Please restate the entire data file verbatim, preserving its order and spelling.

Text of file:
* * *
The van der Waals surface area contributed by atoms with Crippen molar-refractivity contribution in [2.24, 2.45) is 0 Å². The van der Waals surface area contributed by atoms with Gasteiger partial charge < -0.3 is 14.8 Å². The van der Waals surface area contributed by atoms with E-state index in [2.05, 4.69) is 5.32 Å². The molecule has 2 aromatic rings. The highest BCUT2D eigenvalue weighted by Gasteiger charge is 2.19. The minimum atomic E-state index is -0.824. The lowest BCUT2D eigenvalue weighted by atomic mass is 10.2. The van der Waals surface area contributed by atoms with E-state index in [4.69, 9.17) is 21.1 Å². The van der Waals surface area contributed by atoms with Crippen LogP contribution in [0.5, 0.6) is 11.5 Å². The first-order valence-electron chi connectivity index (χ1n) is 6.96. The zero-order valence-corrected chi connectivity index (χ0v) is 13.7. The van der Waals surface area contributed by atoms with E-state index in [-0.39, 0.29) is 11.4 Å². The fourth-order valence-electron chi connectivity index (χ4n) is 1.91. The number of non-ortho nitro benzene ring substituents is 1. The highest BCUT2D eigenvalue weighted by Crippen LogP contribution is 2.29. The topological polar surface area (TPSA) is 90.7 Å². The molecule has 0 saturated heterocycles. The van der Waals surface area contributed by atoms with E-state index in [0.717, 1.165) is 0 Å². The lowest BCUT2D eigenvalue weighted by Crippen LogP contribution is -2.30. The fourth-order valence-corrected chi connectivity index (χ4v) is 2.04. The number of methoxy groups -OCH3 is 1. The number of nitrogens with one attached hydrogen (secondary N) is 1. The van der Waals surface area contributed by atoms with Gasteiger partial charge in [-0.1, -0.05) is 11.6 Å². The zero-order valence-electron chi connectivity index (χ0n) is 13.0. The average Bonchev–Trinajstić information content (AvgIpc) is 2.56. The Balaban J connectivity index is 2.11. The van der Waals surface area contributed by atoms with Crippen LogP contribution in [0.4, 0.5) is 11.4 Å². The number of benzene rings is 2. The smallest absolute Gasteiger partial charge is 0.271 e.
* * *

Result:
The van der Waals surface area contributed by atoms with Crippen molar-refractivity contribution in [2.24, 2.45) is 0 Å². The van der Waals surface area contributed by atoms with Gasteiger partial charge < -0.3 is 14.8 Å². The van der Waals surface area contributed by atoms with E-state index in [2.05, 4.69) is 5.32 Å². The molecule has 2 aromatic rings. The highest BCUT2D eigenvalue weighted by Gasteiger charge is 2.19. The minimum atomic E-state index is -0.824. The lowest BCUT2D eigenvalue weighted by atomic mass is 10.2. The van der Waals surface area contributed by atoms with E-state index in [4.69, 9.17) is 21.1 Å². The van der Waals surface area contributed by atoms with Crippen LogP contribution in [0.5, 0.6) is 11.5 Å². The first-order valence-electron chi connectivity index (χ1n) is 6.96. The zero-order valence-corrected chi connectivity index (χ0v) is 13.7. The van der Waals surface area contributed by atoms with E-state index in [-0.39, 0.29) is 11.4 Å². The fourth-order valence-electron chi connectivity index (χ4n) is 1.91. The number of non-ortho nitro benzene ring substituents is 1. The highest BCUT2D eigenvalue weighted by Crippen LogP contribution is 2.29. The topological polar surface area (TPSA) is 90.7 Å². The molecule has 0 saturated heterocycles. The van der Waals surface area contributed by atoms with E-state index in [0.717, 1.165) is 0 Å². The lowest BCUT2D eigenvalue weighted by Crippen LogP contribution is -2.30. The fourth-order valence-corrected chi connectivity index (χ4v) is 2.04. The number of methoxy groups -OCH3 is 1. The number of nitrogens with one attached hydrogen (secondary N) is 1. The van der Waals surface area contributed by atoms with Gasteiger partial charge in [-0.1, -0.05) is 11.6 Å². The zero-order valence-electron chi connectivity index (χ0n) is 13.0. The average Bonchev–Trinajstić information content (AvgIpc) is 2.56. The Balaban J connectivity index is 2.11. The van der Waals surface area contributed by atoms with Crippen LogP contribution in [0.4, 0.5) is 11.4 Å². The number of benzene rings is 2. The smallest absolute Gasteiger partial charge is 0.271 e.